Have you ever thought about running for office? Are you an activist wanting to make a change? Or are you just interested in learning more about Oregon politics?
The Oregon Women’s Campaign School (OWCS) is just for you. As a non-profit, non-partisan, and independent organization, the OWCS has helped to organize women, and any pro-choice person, to run for office or work on an issue or candidate campaign for over 30 years.
By learning what it means to be a candidate or working as a staff member on a campaign, the Oregon Women’s Campaign School gives you the tools and guidance needed, from networking to fundraising, for a successful campaign.
The next Oregon Women’s Campaign School is coming up on March 15th – 16th at the World Trade Center in downtown Portland – there’s still time to register!
As one of this year’s sponsors, we think that this is a great opportunity to not only learn about Oregon politics, but also a great chance to meet the people that help shape them.
Register for the event here.]]>
For the last couple of years, Facebook has started changing the News Feed, making it harder for business owners to reach their costumers for free. Last December, Facebook launched their latest new algorithm that would favor “high quality” stories over memes.
This change has had a negative impact on the people who have built businesses and careers on the attention from the Facebook News Feed. A small amount of these page owners’ “fans” see the posts and are the most engaged. The best examples of these businesses are online stores, both big and small, who update their “fans” about their new products, “Social Media Marketers,” who work with brands to develop “authentic” voices to reach Facebook users, and then there are individuals who promote their own work i.e. authors and musicians.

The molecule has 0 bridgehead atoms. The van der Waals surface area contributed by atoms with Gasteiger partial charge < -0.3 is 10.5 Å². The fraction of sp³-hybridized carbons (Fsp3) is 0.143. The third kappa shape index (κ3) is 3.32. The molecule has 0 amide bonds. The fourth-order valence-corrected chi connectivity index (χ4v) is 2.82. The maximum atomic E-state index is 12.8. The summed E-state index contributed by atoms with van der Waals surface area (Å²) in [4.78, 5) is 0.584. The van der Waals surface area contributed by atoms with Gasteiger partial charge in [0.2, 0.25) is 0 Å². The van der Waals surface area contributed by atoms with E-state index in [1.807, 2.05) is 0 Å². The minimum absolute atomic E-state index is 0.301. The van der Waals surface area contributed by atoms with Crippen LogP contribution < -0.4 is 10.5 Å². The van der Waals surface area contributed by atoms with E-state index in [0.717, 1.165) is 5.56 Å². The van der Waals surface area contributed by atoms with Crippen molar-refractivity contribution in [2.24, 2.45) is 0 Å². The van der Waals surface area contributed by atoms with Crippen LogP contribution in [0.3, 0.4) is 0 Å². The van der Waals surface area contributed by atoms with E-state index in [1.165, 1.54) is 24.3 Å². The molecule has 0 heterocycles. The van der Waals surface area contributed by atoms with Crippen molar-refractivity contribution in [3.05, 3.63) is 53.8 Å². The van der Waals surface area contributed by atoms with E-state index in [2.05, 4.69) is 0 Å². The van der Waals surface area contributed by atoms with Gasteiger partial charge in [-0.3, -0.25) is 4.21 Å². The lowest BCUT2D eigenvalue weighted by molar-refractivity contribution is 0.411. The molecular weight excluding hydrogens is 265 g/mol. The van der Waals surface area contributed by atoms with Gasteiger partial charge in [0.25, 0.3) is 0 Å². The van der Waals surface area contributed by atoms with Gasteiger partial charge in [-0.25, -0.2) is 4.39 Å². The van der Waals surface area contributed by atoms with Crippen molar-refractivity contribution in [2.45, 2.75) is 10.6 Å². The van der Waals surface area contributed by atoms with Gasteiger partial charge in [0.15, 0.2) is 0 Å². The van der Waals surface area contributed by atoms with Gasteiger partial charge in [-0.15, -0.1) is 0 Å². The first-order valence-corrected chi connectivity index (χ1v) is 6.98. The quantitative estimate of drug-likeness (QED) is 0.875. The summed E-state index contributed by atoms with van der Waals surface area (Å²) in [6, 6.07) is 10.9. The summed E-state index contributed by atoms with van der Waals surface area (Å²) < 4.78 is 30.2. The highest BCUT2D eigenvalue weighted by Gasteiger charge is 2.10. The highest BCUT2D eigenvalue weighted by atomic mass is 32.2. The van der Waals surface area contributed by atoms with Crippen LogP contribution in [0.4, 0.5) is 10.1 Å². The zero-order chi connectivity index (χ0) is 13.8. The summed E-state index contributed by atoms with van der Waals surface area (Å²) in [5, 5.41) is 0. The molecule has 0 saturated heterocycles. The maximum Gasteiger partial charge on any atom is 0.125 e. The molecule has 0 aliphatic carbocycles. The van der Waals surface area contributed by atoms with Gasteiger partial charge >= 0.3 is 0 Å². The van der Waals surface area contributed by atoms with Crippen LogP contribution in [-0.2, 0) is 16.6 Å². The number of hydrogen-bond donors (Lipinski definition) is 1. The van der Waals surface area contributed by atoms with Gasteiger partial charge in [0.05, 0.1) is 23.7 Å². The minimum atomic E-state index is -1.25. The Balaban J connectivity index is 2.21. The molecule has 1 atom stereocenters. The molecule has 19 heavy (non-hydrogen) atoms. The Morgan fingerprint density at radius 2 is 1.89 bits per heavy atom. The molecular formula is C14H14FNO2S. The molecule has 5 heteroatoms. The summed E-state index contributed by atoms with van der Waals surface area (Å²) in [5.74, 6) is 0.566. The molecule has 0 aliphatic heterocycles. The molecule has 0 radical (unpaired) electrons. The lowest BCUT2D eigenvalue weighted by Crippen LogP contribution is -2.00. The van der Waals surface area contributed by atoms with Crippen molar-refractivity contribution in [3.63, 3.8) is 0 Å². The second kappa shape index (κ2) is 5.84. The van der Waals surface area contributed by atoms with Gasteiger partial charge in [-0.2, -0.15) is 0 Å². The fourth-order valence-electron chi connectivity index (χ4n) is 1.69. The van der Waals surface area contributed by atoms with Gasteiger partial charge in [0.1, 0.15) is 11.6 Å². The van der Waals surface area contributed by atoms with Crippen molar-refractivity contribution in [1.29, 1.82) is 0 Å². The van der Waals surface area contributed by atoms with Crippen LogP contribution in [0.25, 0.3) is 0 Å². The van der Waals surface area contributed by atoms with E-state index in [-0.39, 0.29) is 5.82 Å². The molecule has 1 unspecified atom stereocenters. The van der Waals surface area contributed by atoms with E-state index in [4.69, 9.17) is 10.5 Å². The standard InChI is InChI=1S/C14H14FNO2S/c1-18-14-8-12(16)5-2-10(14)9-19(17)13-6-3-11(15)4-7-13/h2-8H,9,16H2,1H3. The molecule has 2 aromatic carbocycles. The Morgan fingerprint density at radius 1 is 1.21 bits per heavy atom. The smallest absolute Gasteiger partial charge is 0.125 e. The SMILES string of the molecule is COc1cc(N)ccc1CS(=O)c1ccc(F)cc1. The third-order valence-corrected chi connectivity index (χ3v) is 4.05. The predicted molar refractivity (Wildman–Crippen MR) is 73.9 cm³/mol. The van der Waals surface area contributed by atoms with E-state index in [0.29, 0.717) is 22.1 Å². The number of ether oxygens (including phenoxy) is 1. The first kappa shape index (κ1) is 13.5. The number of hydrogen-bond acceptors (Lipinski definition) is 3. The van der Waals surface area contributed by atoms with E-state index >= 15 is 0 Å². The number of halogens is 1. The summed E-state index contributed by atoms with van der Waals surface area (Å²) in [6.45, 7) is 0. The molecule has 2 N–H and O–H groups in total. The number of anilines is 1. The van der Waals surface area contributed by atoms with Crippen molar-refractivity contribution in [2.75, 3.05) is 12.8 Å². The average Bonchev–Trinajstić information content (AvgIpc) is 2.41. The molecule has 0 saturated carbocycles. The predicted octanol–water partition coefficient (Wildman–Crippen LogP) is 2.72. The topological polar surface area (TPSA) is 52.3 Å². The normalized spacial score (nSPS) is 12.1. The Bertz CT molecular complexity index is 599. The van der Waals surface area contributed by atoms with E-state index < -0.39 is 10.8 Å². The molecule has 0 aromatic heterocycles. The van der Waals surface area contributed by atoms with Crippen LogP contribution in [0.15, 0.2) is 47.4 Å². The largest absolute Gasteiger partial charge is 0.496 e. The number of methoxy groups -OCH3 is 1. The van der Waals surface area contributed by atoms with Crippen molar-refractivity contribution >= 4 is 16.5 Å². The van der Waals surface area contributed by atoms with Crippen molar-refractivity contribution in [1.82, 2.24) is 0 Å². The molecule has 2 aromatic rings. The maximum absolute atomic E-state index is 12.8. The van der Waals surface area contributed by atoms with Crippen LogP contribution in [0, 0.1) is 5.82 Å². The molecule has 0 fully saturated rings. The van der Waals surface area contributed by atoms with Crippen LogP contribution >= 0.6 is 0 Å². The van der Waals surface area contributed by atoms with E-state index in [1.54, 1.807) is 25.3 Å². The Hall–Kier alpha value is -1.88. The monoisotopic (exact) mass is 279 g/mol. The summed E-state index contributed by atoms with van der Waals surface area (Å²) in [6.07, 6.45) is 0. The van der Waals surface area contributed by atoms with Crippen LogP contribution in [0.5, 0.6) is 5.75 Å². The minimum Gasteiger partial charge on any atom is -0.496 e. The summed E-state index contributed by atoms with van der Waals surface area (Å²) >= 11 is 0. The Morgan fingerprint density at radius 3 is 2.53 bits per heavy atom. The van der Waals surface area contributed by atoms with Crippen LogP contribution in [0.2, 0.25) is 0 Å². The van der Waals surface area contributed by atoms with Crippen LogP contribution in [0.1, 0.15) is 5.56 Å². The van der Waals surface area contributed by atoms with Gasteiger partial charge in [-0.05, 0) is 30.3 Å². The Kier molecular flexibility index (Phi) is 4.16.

No matter what readers like or what writers post, very little is showing up on the News Feed from pages that readers follow.
According to the article on Business Insider,
[a] week or so after Facebook made its changes, one social media marketing agency, Ignite, analyzed 689 posts from 21 brand pages. Ignite found that in just one week, the number of people who saw posts from those brands declined by 44% on average, ‘with some pages seeing declines as high as 88%.’”
To read more about what Nicholas Carlson learned about Facebook’s News Feed, check out his article here.]]>
According to Adweek’s infographic,
…young people are moving away from Facebook, they’re still using the social network in big numbers—fully 66 percent of people 14-34 say they’re frequent users. … Nevertheless, other platforms are challenging its dominance, chiefly YouTube, which is frequently used by 68 percent of those 14-34.
Check out their other inforgraphics here.
Opponents of marriage equality, including groups such as the National Organization for Marriage (NOM) and the Family Research Council (FRC), are working on 3 different plans to stem the marriage equality tide. Most likely, none of them will work. The plans actually contradict each other, but that doesn’t matter to conservatives. Their plans will take the time and energy of marriage equality proponents and that is what they want. They are just trying to delay and disrupt as long as possible.
Here are the 3 plans:
Read the full article here.]]>
Last Thursday, Facebook added the Trending feature to its users’ sidebars. Similar to Twitter’s Trend feature, Facebook will deliver users a personalized list of the day’s most active headlines and hashtags. Clicking through one of the topics will give you relevant posts from Pages, Celebrities, News Outlets, and Facebook users who have the “Follow” option enabled on their personal pages.